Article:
36. 36. <ul><li>If shallow, slow, or absent: </li></ul><ul><li>Provide artificial ventilations, </li></ul><ul><li>40 – 60/minute. </li></ul><ul><li>Reassess after 30 seconds. </li></ul><ul><li>Continue as necessary. </li></ul>Breathing Effort
  37. 37. Heart Rate <ul><li>If less than 100 /minute: </li></ul><ul><li>Provide artificial ventilations, 40 – 60/minute. </li></ul><ul><li>Reassess after 30 seconds. </li></ul><ul><li>If no improvement, continue ventilations. </li></ul>(Continued)
  38. 38. Heart Rate <ul><li>If less than 60–80/ minute and not responding to ventilation: </li></ul><ul><li>Start chest compressions at rate of 120/min. </li></ul><ul><li>Deliver compressions to the depth of 1/3 to 1/2 the depth of the patient’s chest. </li></ul>(Continued)
  39. 39. Heart Rate If at any time the heart rate is less than 60 , begin ventilations and compressions immediately.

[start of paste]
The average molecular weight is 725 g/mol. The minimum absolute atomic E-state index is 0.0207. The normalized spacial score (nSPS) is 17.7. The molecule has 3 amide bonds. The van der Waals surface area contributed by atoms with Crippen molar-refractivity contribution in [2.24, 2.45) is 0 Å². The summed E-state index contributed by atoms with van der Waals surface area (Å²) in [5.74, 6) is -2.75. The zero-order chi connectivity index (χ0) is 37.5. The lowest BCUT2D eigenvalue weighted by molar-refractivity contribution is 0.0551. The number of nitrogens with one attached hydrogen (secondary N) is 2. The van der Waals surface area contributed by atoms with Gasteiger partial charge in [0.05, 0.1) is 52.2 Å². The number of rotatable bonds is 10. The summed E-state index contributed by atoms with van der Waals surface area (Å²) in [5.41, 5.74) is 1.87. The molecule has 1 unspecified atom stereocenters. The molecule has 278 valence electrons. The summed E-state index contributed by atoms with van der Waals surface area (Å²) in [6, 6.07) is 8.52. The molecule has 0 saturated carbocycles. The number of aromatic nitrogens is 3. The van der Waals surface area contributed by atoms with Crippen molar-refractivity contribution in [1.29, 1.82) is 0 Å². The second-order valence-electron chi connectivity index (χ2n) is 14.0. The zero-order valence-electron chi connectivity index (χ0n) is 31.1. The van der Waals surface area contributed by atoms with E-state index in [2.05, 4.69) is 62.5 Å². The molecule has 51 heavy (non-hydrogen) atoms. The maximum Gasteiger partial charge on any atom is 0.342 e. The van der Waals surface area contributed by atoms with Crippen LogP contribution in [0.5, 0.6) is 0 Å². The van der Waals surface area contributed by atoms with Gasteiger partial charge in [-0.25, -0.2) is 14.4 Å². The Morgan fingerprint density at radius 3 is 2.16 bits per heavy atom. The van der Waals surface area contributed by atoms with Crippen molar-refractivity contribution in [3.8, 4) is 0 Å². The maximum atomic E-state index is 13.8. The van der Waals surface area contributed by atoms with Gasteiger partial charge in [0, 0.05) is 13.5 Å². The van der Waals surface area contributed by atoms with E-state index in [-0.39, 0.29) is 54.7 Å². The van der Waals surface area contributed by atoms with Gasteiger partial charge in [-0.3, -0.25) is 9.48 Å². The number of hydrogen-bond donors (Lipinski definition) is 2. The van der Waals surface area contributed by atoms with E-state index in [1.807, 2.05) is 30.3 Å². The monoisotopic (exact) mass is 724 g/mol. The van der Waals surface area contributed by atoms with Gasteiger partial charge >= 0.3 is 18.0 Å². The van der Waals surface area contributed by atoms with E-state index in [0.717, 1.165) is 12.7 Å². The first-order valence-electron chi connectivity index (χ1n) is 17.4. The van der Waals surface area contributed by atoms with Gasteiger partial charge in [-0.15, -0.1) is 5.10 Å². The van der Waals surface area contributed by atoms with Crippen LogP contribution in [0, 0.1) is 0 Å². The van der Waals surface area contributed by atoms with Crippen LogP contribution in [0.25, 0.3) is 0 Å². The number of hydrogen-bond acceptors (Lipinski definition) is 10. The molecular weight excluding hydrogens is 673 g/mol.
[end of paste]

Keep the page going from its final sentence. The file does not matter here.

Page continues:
40. 40. Color If central (trunk) cyanosis is present with adequate breathing and heart rate, administer blow-by oxygen.
  41. 41. Tell new EMT-Bs that it is not uncommon to find patients and family members very nervous. This will make the patient exam and decision making very difficult. The patient or her family may want to rush to the hospital, or they may feel that there just isn’t enough time. Encourage new EMT-Bs to carefully and objectively examine the patient and history as the basis for a transport decision. Assure the patient and family that you are equipped to evaluate the situation and handle delivery at home or in the ambulance. P RECEPTOR P EARL
  42. 42. A BNORMAL DELIVERIES
  43. 43. Abnormal Delivery: Prolapsed Cord